Purpose: To prospectively compare the depiction of intracortical lesions by using multislab three-dimensional (3D) double inversion-recovery (DIR), multislab 3D fluid-attenuated inversion-recovery (FLAIR), and T2-weighted spin-echo (SE) magnetic resonance (MR) imaging in patients with multiple sclerosis.
Materials and methods: Local ethics review board approval and informed consent were obtained. Conventional T2-weighted SE and multislab 3D FLAIR and DIR images were acquired in 10 patients with multiple sclerosis (five women, five men) and 11 age-matched healthy control subjects (seven women, four men). Mean age was 40 years (range, 25-54 years) in patients and 34 years (range, 24-55 years) in control subjects. Lesions were classified according to seven anatomic regions: intracortical, mixed white matter-gray matter, juxtacortical, deep gray matter, periventricular white matter, deep white matter, and infratentorial lesions. The numbers of lesions per category were compared between techniques (Dunnett-corrected analysis of variance). Gain or loss (with 95% confidence intervals [CIs]) of numbers of lesions detected at 3D DIR imaging was calculated in comparison with those detected at T2-weighted SE and 3D FLAIR imaging.
Results: Total number of lesions did not differ between 3D DIR and 3D FLAIR sequences, but the 3D DIR sequence showed a gain of 21% (95% CI: 4%, 41%) in comparison with the T2-weighted SE sequence. Because of high gray matter-white matter contrast, DIR images depicted more intracortical lesions (80 lesions in 10 patients) than both SE (10 lesions) and FLAIR (31 lesions) images; gains with DIR were 538% (95% CI: 191%, 1297%) and 152% (95% CI: 15%, 453%) compared with SE and FLAIR, respectively. Only four intracortical lesions were detected in control subjects. Also, DIR imaging enabled a better definition of mixed white matter-gray matter lesions because of greater contrast between the lesion and its surroundings.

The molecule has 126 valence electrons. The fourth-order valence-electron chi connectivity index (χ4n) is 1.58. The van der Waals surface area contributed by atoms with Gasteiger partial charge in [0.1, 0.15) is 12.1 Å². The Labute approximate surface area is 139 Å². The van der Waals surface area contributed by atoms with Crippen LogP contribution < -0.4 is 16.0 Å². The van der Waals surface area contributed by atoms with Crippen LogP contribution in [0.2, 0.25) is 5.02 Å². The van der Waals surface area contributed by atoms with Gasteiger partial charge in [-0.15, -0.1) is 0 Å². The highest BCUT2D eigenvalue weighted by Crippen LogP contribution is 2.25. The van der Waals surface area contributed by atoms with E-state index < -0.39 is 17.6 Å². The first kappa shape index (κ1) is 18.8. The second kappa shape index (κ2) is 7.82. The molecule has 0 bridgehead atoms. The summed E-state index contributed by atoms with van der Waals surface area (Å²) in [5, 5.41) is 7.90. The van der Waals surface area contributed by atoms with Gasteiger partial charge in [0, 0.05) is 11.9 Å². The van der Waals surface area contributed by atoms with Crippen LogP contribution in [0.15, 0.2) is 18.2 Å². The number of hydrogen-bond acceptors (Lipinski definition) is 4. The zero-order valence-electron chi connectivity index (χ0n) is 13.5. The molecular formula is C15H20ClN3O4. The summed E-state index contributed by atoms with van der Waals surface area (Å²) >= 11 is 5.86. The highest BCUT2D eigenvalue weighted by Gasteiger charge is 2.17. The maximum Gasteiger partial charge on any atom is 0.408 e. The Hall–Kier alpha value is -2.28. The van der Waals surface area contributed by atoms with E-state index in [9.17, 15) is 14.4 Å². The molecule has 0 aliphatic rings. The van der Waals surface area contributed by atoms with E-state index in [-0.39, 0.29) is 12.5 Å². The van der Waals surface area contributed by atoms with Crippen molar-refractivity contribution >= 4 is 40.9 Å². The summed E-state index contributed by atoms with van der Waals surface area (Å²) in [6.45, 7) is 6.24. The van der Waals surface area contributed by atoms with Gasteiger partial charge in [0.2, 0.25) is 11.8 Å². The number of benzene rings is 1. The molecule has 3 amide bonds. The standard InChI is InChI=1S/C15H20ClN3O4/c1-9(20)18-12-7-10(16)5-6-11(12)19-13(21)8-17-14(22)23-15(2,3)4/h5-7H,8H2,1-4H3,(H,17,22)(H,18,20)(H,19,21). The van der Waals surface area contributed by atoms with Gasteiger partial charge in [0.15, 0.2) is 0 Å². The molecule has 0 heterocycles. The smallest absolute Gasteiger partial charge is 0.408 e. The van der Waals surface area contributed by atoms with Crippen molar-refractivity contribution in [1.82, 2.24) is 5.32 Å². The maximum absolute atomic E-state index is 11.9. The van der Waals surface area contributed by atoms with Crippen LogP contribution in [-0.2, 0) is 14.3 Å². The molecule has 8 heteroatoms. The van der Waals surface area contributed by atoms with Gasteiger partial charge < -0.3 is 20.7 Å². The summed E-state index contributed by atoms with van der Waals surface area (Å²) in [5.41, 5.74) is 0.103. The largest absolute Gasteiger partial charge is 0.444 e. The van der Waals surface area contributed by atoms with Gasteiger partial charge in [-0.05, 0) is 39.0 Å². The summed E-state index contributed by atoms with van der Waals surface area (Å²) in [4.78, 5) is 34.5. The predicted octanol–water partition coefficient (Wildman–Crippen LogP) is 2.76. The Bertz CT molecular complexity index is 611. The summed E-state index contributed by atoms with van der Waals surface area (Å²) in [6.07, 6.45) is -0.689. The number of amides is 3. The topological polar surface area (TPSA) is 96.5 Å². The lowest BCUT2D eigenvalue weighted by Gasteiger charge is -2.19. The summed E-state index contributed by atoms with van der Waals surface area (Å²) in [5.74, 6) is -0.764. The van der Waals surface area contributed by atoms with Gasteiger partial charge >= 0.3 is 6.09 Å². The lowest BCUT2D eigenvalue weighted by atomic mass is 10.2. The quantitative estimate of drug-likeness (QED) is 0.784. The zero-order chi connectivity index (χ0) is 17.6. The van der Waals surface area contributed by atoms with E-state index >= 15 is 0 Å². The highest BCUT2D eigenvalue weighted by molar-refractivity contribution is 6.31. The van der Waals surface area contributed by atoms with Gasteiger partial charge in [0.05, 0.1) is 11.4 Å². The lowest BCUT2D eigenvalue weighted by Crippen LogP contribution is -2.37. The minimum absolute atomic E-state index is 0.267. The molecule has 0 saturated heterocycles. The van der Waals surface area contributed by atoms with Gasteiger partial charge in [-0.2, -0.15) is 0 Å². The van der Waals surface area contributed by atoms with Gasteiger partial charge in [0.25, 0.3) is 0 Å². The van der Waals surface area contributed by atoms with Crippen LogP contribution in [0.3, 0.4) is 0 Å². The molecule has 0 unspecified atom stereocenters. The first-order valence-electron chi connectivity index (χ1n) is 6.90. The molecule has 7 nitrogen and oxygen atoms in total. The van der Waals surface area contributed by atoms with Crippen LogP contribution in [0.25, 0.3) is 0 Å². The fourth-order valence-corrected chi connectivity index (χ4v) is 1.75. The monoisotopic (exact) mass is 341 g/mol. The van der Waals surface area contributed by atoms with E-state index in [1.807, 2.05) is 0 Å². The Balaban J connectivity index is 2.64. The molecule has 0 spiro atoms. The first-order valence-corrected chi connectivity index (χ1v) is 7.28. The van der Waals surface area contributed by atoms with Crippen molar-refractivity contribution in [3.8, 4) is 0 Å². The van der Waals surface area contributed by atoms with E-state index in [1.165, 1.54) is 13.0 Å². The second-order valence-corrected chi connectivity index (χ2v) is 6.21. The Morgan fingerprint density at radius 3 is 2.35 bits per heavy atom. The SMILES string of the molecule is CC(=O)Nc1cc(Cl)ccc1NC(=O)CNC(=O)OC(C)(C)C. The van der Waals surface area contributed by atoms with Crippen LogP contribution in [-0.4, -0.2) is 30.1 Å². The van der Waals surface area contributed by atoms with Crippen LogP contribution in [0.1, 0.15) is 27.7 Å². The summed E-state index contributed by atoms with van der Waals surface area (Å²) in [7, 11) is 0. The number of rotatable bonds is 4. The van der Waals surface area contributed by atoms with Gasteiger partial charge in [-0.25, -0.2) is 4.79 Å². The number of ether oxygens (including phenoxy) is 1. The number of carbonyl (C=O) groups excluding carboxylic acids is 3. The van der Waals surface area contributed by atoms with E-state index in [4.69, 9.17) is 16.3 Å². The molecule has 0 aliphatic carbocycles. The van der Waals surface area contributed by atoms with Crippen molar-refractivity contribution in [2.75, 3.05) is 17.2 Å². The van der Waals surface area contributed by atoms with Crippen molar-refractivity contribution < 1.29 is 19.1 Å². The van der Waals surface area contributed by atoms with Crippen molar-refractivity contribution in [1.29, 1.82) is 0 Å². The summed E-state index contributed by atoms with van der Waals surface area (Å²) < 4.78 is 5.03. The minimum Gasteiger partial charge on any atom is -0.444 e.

Conclusion: MR imaging with 3D DIR enables increased intracortical lesion detection in the multiple sclerosis brain, as well as improved distinction between juxtacortical and white matter-gray matter lesions.
Copyright RSNA, 2005